Have you heard the saying that hills are speedwork in disguise? I’m not saying get out there and run hill repeats- that’s an actual workout! Just run your daily runs in hilly places. Even running easy, hills will get your heart rate up, work your calves, glutes, and quads, and make you work harder than just running flat.

Add strides or fast finishes.

Don’t let those fast twitch muscle fibers go completely dormant. Ever since watching the Kentucky Derby, my kids and I have a new game we play at the end of every run. Heading down the street towards our house, I tell them I can smell the hay in the barn and we’re in the final stretch. We pick out our horse names (Always Dreaming is of course the favorite) and gallop the final minutes. It’s an easy way for me to pick it up a little without it feeling like a chore.

Sometimes throw in a mixer.

Either a quasi-workout (completely effort based, such as running fast to a light pole), or run your running drills. Or jump into a game of a running based sport such as soccer or basketball. Just something different to wake up your body and keep things from getting stale.

Take this time to catch up on all those little things.

With possible extra time and energy from not running as much or as hard, focus on something non-running that will help your running. Work on your core, stretch, go to a fitness class. I’ve become pretty good at doing a set of abs and hand weights each night, that is, before I eat my bowl of ice cream.


After writing all this and reading it back it seems like a lot to fit into a week of not actual training! But it’s worked to keep me feeling like a “real” runner, and kept me that much closer to being able to step it up when the time comes.

Have you ever maintained something like my boosted base building plan? 

I have fun trying to sprint, enjoy long runs in the mountains, and everything in between. Former competitive runner (3 x marathon OTQ & trail marathon national champion) currently working through a lingering injury. I write about trying to stay competitive while raising young kids and moving into a new post-competitive stage.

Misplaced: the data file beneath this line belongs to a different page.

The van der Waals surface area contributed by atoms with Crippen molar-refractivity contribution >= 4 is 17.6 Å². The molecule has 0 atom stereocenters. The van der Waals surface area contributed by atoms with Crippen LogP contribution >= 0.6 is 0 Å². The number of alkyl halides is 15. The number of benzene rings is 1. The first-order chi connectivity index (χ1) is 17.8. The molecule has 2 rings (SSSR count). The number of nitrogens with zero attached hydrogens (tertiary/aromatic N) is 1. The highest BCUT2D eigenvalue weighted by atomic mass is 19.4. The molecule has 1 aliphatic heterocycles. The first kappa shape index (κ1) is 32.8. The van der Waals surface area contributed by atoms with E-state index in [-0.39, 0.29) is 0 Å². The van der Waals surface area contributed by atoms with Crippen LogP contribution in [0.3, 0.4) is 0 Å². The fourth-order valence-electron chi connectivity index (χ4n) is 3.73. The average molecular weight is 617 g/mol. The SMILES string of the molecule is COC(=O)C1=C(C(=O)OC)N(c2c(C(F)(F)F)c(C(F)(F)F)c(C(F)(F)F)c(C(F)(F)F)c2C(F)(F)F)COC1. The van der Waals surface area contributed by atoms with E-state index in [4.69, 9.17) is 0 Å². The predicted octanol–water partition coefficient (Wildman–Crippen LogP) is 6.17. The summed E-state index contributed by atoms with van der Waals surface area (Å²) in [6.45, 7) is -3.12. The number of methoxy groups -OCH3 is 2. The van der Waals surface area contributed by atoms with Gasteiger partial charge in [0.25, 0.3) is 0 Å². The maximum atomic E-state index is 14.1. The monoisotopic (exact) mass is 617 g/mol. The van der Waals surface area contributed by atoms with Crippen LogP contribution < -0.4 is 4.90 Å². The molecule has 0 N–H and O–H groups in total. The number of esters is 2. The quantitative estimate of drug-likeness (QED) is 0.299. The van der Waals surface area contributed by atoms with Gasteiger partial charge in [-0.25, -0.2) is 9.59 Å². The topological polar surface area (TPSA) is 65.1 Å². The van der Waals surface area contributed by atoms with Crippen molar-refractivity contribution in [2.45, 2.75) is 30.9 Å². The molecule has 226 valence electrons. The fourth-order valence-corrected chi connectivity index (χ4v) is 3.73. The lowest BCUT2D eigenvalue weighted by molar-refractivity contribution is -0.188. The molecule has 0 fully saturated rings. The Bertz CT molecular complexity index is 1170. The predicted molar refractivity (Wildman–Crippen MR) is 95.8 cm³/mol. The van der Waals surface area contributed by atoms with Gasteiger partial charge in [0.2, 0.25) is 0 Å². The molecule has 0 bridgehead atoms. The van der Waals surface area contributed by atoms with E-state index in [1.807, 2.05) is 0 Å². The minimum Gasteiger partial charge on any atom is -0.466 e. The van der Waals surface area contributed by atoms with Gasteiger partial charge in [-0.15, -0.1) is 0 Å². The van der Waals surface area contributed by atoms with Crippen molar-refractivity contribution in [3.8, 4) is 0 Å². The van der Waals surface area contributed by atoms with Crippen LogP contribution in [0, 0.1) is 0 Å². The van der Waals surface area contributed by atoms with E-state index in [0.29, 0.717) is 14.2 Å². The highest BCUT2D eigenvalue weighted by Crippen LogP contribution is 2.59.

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  1. Yes. I am a big fan of doing this type of running periodically throughout the year. I definitely find that if periodically incorporate hilly routes and do strides 2-3 times per week while doing otherwise easy mileage, I am in a good position when I start to do more structured training for a goal race.

    Also, I have found over the past four years that regular baby jogger easy runs helps boost fitness. It’s that added resistance. Like I’ve said before, baby jogger runs in hot and humid summer weather is poor man’s altitude. I’ve got my stint coming up. 😉

    And oh my goodness, that triple looks tough. You are a stud.

    1. Ugh, I’m still trying to adjust to summer stroller running. Like you, I’m trying to think of it as a bonus workout!

  2. Thanks for this post. I’ve got just 1 kid (11mo, still nursing, still not sleeping the whole night), but fairly new to the parent gig, so balancing running with life has been a challenge, and I keep putting running on the back burner. This post has given me some good ideas and inspiration to do something more challenging even though I don’t have any big races on the horizon to train for. Especially since I’d like to eventually get back to racing fast in the next 6mo or so.

    1. It’s a big commitment (especially with a baby) to actually train and race. These are just some little things to help bridge the gap for when you are ready to move forward. Good luck!

  3. This is almost exactly what I’ve been doing for the past two years since I stopped training-training! You’re exactly right – it’s enough that I feel like my runnery-self, but not too much of a commitment or so much that it feels like a job or stresses me out to get it in.

  4. Great post, and perfect timing (for me) as I’m taking a mental and physical break from a long season of racing but don’t want to lose all my fitness during the break. I think it helps keep some of the joy in running to have a bit of a break now and then.